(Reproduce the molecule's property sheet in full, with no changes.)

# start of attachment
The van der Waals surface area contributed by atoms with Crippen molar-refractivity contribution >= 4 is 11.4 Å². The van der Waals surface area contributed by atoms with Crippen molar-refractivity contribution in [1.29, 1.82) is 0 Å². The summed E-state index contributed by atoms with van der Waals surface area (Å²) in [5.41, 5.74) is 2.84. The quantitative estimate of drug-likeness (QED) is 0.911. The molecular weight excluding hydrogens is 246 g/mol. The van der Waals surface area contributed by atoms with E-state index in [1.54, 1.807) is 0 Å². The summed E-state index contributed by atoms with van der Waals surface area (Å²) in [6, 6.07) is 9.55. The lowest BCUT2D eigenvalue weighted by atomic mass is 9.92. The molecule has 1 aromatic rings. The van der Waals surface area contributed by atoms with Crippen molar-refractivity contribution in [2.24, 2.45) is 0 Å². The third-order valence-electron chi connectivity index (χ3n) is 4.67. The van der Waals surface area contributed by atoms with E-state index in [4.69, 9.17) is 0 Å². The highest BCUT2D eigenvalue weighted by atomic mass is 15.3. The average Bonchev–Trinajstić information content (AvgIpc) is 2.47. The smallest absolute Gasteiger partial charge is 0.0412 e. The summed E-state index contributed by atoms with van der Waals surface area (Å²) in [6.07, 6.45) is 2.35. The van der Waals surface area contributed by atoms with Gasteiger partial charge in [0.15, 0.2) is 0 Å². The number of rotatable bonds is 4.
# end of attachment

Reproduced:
The van der Waals surface area contributed by atoms with Crippen molar-refractivity contribution >= 4 is 11.4 Å². The van der Waals surface area contributed by atoms with Crippen molar-refractivity contribution in [1.29, 1.82) is 0 Å². The summed E-state index contributed by atoms with van der Waals surface area (Å²) in [5.41, 5.74) is 2.84. The quantitative estimate of drug-likeness (QED) is 0.911. The molecular weight excluding hydrogens is 246 g/mol. The van der Waals surface area contributed by atoms with E-state index in [1.54, 1.807) is 0 Å². The summed E-state index contributed by atoms with van der Waals surface area (Å²) in [6, 6.07) is 9.55. The lowest BCUT2D eigenvalue weighted by atomic mass is 9.92. The molecule has 1 aromatic rings. The van der Waals surface area contributed by atoms with Crippen molar-refractivity contribution in [2.24, 2.45) is 0 Å². The third-order valence-electron chi connectivity index (χ3n) is 4.67. The van der Waals surface area contributed by atoms with E-state index in [4.69, 9.17) is 0 Å². The highest BCUT2D eigenvalue weighted by atomic mass is 15.3. The average Bonchev–Trinajstić information content (AvgIpc) is 2.47. The smallest absolute Gasteiger partial charge is 0.0412 e. The summed E-state index contributed by atoms with van der Waals surface area (Å²) in [6.07, 6.45) is 2.35. The van der Waals surface area contributed by atoms with Gasteiger partial charge in [0.15, 0.2) is 0 Å². The number of rotatable bonds is 4.